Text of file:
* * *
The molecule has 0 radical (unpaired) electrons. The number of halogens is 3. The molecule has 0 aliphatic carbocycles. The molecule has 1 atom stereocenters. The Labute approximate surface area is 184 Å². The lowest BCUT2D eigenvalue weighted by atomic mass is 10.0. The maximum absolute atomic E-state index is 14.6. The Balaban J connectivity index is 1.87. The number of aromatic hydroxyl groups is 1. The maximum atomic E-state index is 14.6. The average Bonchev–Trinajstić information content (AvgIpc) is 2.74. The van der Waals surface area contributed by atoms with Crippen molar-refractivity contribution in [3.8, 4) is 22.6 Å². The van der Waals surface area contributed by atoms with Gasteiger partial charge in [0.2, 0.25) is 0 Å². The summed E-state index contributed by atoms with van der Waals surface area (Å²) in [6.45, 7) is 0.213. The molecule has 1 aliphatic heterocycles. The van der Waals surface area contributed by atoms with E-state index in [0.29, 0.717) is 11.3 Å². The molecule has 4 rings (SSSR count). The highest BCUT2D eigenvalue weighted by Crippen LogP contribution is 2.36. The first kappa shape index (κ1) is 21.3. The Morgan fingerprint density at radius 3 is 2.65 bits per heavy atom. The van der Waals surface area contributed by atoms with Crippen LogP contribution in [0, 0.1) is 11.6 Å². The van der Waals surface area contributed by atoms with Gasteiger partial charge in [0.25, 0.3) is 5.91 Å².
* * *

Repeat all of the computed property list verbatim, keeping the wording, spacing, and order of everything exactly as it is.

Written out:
The molecule has 0 radical (unpaired) electrons. The number of halogens is 3. The molecule has 0 aliphatic carbocycles. The molecule has 1 atom stereocenters. The Labute approximate surface area is 184 Å². The lowest BCUT2D eigenvalue weighted by atomic mass is 10.0. The maximum absolute atomic E-state index is 14.6. The Balaban J connectivity index is 1.87. The number of aromatic hydroxyl groups is 1. The maximum atomic E-state index is 14.6. The average Bonchev–Trinajstić information content (AvgIpc) is 2.74. The van der Waals surface area contributed by atoms with Crippen molar-refractivity contribution in [3.8, 4) is 22.6 Å². The van der Waals surface area contributed by atoms with Gasteiger partial charge in [0.2, 0.25) is 0 Å². The summed E-state index contributed by atoms with van der Waals surface area (Å²) in [6.45, 7) is 0.213. The molecule has 1 aliphatic heterocycles. The van der Waals surface area contributed by atoms with E-state index in [0.29, 0.717) is 11.3 Å². The molecule has 4 rings (SSSR count). The highest BCUT2D eigenvalue weighted by Crippen LogP contribution is 2.36. The first kappa shape index (κ1) is 21.3. The Morgan fingerprint density at radius 3 is 2.65 bits per heavy atom. The van der Waals surface area contributed by atoms with Crippen LogP contribution in [0, 0.1) is 11.6 Å². The van der Waals surface area contributed by atoms with Gasteiger partial charge in [0.25, 0.3) is 5.91 Å².